European Union: Delayed EU Court Proceedings Can Give Rise To Claims For Damages

The time taken by the European judiciary1 to adjudicate on cases is of increasing concern. Failure by the General Court to conclude proceedings within a reasonable time triggers a right to compensation. In order to obtain damages, claimants need to make a fresh application before the General Court, separate from that seeking to annul or reduce the fines imposed by the Commission in antitrust cases. A number of damages actions for delayed EU Court proceedings were brought last year. It is now clear that the EU Courts will be held liable for their own delays. However, a number of questions remain unanswered, including the determination of the quantification of the damages.

Excessive Delays at the GC and the Right to a Fair Trial within a Reasonable Time

It is widely understood that the GC is overloaded and suffers from a significant backlog of cases, in particular as a result of the ever increasing number of appeals of EU decisions in complex competition cases.2While this inevitably means that the GC will take longer to process cases, an appellant still has a right to a fair trial within a reasonable time.

How Long is Too Long?

The CoJ has indicated that the reasonableness of the period for delivering judgment is to be determined on a case-by-case basis, assessing the individual facts and circumstances of each case. In making such an assessment, the CoJ takes account of a number of factors, such as the complexity of the dispute, the conduct of the parties, supervening procedural matters, etc.3 In the following recent cases, the CoJ found that the length of the proceedings before the GC could not be justified by any of the particular circumstances of the case:

Options Available for Corporations Affected by Excessive Delays in GC Proceedings

Corporations whose interests have been adversely affected by excessive delays in GC proceedings for the annulment of an antitrust decision have adopted one of two different approaches: (a) raising the issue before the GC itself in the annulment proceedings; or (b) appealing the GC's judgment before the CoJ, alleging procedural impropriety. The first option has been unsuccessful, with the GC expressing doubt as to whether an action for annulment constituted an appropriate framework for addressing and penalizing failures to determine the case in question within a reasonable time. Appropriately, the GC also held that the Chamber of the GC responsible for the case would not provide corporations with sufficient safeguards; notably guaranteed impartiality when assessing whether it, itself, committed a procedural irregularity in causing an unjustified delay.5 The second option has been more successful. Appellants have argued that excessive delays in GC proceedings amount to a procedural impropriety adversely affecting their rights and, as such, they have requested the CoJ to determine whether there has been a breach of the right to a fair trial within a reasonable time.6 Once a breach has been established, corporations can then seek redress.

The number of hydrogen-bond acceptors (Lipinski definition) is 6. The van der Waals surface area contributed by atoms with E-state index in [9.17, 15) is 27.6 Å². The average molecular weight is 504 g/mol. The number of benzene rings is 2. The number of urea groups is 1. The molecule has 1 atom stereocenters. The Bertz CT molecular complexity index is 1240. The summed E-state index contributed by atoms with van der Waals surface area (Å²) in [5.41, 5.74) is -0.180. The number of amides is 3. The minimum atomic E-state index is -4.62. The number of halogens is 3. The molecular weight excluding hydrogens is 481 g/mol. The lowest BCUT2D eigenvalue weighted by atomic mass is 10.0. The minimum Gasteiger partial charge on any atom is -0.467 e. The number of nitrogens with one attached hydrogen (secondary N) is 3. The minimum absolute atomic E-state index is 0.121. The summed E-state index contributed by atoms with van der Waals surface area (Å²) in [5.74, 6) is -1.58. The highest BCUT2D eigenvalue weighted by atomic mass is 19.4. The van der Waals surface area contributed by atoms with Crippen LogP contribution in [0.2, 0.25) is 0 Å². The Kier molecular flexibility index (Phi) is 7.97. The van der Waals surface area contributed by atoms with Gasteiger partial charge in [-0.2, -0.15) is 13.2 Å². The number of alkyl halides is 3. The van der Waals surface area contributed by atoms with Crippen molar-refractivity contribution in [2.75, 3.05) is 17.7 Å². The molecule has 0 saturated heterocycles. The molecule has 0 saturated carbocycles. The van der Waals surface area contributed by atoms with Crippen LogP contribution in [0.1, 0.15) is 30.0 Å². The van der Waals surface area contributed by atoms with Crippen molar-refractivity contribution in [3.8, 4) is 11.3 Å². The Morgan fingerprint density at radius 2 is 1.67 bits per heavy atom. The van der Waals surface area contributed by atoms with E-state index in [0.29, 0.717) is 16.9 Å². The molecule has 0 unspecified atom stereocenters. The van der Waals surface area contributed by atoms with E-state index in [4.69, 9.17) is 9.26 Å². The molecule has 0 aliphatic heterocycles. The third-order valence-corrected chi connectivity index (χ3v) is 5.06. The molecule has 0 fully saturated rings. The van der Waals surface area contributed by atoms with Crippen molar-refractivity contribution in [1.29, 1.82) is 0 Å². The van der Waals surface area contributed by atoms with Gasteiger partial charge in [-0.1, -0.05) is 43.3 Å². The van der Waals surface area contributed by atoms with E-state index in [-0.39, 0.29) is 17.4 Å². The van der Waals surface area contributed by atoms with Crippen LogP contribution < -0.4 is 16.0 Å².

Remedies for Unreasonable Delays in GC Proceedings – The CoJ has Made its Choice

Where the CoJ itself has established that proceedings before the GC have failed to be completed within a reasonable time, one might have expected the CoJ to take the appropriate measures to remedy the breach. This, however, is not the case.

Some corporations have claimed that a finding that the GC has failed to complete proceedings within a reasonable time justifies setting aside the judgment under appeal.7 The CoJ has, nonetheless, repeatedly held that such a measure would not remedy the infringement unless the applicant can demonstrate that the delay materially affected the outcome of the case.8 Failure by the GC to observe the reasonable time requirement in its proceedings would therefore in principle only give rise to a claim for compensation for the harm suffered. In Baustahlgewebe, having held that the plea alleging excessive duration of the proceedings was well founded, the CoJ considered that a sum of ECU 50,000 constituted "reasonable satisfaction" and reduced the fine accordingly, "[f]or reasons of economy of procedure and in order to ensure an immediate and effective remedy."9 Over time, however, compensation in the form of a reduction of fine has become inconceivable for the CoJ.10 Today, it appears that there is only one viable path: a claim for damages. A failure on the part of the GC to adjudicate within a reasonable time can give rise to a separate claim for damages.11 Such a claim may not be made directly to the CoJ in the context of the appeal against the GC's judgment; it must be brought before the GC itself, as a separate action.12 Last year, a number of corporations, including Kendrion and Gascogne Sack, followed that path and lodged a separate action, claiming damages before the GC. Last month, the GC addressed a key procedural question: who should be the defendant in these actions?